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Friday, January 4, 2008

Unopened Presents

Posted on Fri, Jan 4, 2008 at 4:53 PM

I was fortunate enough to spend a couple of days between Christmas and New Years in Toronto and sucked up all the End of Year lists I could find, especially in the competing weeklies, Eye and Now Magazines. Today Julien Schnabel’s The Diving Bell & The Butterfly opened in Halifax, one of the films that made at least a couple of those Best of 2007 lists. It occurred to me that there were a few very well reviewed pictures on those lists that we haven’t seen here. That can mean two things: 1) it isn’t coming and 2) it is, but just hasn’t gotten here due to inscrutable distribution systems. Keep your eyes open at the cinema (and DVD outlets) for these titles:

4 Months, 3 Weeks, 2 DaysI understand the picture is a dark drama about a woman helping a friend get an abortion in Communist-era Romania. Having won the Golden Palm at Cannes, it has that gritty, depressing, hyper-realistic European vibe. If you like that sort of thing. AFCOOP will be bringing it in for their Monday Night movies on January 14.

RedactedWritten and directed by exploitation king-turned mainstream maverick Brian De Palma (Carrie, The Untouchables, Mission: Impossible, The Black Dahlia), this wowed them at the Venice Film Festival with its based-on-real-events tale of an American army unit massacre of Iraqi civilians. De Palma also directed the Vietnam drama Casualties of War and probably not coincidentally, the tagline for this one is “Truth is the first casualty of war.”

The Savages The first feature film from director Tamara Jenkins since her comedy/drama The Slums of Beverly Hills in 1998, the story of estranged siblings forced to care for a father with dementia is both funny and cutting, with the siblings played by never-a-bad-performance-actors Laura Linney and Phillip Seymour Hoffman. I managed to see in Toronto, and it’s laced with the kind of realism that is bracing to experience, but makes you want to have a stiff drink after the screening. Unlike…

Margot At The Wedding…which just made me want to open my wrists. Anything to get away from those manipulative assholes. Another one from writer-director Noah Baumbach (The Squid & The Whale). The humour to be gleaned from the circumstances of self-involved adults mistreating their children was there in the earlier film. In this one, Nicole Kidman is so nasty and fucked-up and treats her son with such contempt that I wanted to yell at the screen: "Shut the hell up, you unhappy, entitled bitch!" Jack Black and Jennifer Jason Leigh are somewhat more appealling, but the film just annoyed me. Though I may be in the minority in this, as I know former Coast arts editor Tara Thorne loved it. In fact, she wrote about it here a couple of weeks back. It has been delayed in our theatres, perhaps indefinitely.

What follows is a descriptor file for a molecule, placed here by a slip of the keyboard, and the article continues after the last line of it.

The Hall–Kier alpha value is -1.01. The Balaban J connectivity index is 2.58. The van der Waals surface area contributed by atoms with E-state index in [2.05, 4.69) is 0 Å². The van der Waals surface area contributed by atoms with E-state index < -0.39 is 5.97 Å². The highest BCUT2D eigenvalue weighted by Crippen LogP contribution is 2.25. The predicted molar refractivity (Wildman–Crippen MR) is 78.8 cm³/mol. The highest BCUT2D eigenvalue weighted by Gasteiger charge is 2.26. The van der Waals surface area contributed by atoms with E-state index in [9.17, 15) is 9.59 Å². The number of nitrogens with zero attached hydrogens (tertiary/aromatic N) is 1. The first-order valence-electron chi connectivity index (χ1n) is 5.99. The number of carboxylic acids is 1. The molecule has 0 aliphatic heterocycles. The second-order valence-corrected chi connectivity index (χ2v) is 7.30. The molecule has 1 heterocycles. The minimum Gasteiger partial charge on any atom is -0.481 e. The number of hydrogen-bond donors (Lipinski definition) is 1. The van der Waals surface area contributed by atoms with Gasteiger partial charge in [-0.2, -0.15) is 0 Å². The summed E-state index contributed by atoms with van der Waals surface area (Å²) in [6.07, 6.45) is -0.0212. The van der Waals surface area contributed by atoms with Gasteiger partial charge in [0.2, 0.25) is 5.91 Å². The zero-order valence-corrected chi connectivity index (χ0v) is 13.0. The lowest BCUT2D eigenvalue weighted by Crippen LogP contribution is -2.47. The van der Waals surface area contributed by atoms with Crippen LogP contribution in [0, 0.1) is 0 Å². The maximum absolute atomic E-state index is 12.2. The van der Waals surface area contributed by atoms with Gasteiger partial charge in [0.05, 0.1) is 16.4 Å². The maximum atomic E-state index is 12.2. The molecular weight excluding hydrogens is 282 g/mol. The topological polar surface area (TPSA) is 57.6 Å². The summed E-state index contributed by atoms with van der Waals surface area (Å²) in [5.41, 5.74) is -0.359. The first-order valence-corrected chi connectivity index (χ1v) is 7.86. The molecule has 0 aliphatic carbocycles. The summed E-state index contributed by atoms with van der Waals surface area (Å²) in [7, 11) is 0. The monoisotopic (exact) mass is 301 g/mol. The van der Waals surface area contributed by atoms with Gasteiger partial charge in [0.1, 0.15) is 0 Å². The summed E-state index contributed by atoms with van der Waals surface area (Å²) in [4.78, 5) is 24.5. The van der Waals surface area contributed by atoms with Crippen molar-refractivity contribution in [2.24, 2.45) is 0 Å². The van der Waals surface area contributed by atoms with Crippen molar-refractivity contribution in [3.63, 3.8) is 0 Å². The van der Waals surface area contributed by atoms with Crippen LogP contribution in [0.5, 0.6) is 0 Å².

I’m Not ThereThe Dylan biopic from Todd Haynes. It’s funny, very post-modern (Dylan is played by six different actors, including Cate Blanchett and Heath Ledger, whose characters all have different names), with a great soundtrack, of course. It does some great things to mess with the dull structures of the biopic genre but I wasn’t moved. Maybe it’s because I’m getting sick of these boomer icons being lionized, and this vision even supports Bobby Zimmerman's personal mystery, the conceit that one actor couldn’t fully portray the man’s contradictions. What-EVAH.

Black BookDutch sensualist director Paul Verhoven (Robocop, Basic Instinct) returns to the screen in his native tongue with a World War 2 thriller. I haven’t heard too much about it but that it sports the typical Verhoven glossy, bloody violence and plenty of sex. Bring it on. I gather it’s available on DVD now.

The HostThe most recent in a wave of well-received South Korean films, this is a well-reviewed, old-fashioned monster movie. Love to see it on the big screen. But then, I was hoping to see another great South Korean picture, Oldboy, at The Oxford, where they had posters up for awhile. It never opened.

Rescue DawnRenegade German filmmaker Werner Herzog (Grizzly Man) returns to material he’s worked with before. In the ’90s he made a documentary on Dieter Dengler, a US pilot shot down and captured in Laos during the Vietnam War. Here he dramatizes the story, with Christian Bale in the lead, with what I gather is sterling work in support from Steve Zahn. Also out on DVD now.

There Will Be BloodThis has every chance to open here. The posters lining the inside of Park Lane aren’t a guarantee, but the press around it is helping: it just opened in a limited run in places like Toronto. It's the newest film from California filmmaker PT Anderson (Punch Drunk Love, Boogie Nights), a historical epic based on the Upton Sinclair novel Oil. They’re calling it Anderson’s Citizen Kane. I can’t wait.

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